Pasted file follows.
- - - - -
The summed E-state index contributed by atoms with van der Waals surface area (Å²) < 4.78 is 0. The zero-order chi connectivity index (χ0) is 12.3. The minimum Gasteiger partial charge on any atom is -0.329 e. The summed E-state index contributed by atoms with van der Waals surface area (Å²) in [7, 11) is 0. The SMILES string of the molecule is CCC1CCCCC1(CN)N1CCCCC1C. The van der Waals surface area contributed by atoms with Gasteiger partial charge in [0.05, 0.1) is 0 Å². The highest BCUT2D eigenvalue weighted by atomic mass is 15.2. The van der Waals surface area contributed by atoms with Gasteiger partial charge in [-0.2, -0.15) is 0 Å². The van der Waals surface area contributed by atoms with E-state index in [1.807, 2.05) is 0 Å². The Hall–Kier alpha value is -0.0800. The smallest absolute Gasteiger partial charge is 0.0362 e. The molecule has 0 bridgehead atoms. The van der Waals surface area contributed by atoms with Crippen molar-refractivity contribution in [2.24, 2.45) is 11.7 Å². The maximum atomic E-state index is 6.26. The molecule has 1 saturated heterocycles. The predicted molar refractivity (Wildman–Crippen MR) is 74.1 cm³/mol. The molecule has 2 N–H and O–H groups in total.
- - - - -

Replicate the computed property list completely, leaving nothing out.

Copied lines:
The summed E-state index contributed by atoms with van der Waals surface area (Å²) < 4.78 is 0. The zero-order chi connectivity index (χ0) is 12.3. The minimum Gasteiger partial charge on any atom is -0.329 e. The summed E-state index contributed by atoms with van der Waals surface area (Å²) in [7, 11) is 0. The SMILES string of the molecule is CCC1CCCCC1(CN)N1CCCCC1C. The van der Waals surface area contributed by atoms with Gasteiger partial charge in [0.05, 0.1) is 0 Å². The highest BCUT2D eigenvalue weighted by atomic mass is 15.2. The van der Waals surface area contributed by atoms with Gasteiger partial charge in [-0.2, -0.15) is 0 Å². The van der Waals surface area contributed by atoms with E-state index in [1.807, 2.05) is 0 Å². The Hall–Kier alpha value is -0.0800. The smallest absolute Gasteiger partial charge is 0.0362 e. The molecule has 0 bridgehead atoms. The van der Waals surface area contributed by atoms with Crippen molar-refractivity contribution in [2.24, 2.45) is 11.7 Å². The maximum atomic E-state index is 6.26. The molecule has 1 saturated heterocycles. The predicted molar refractivity (Wildman–Crippen MR) is 74.1 cm³/mol. The molecule has 2 N–H and O–H groups in total.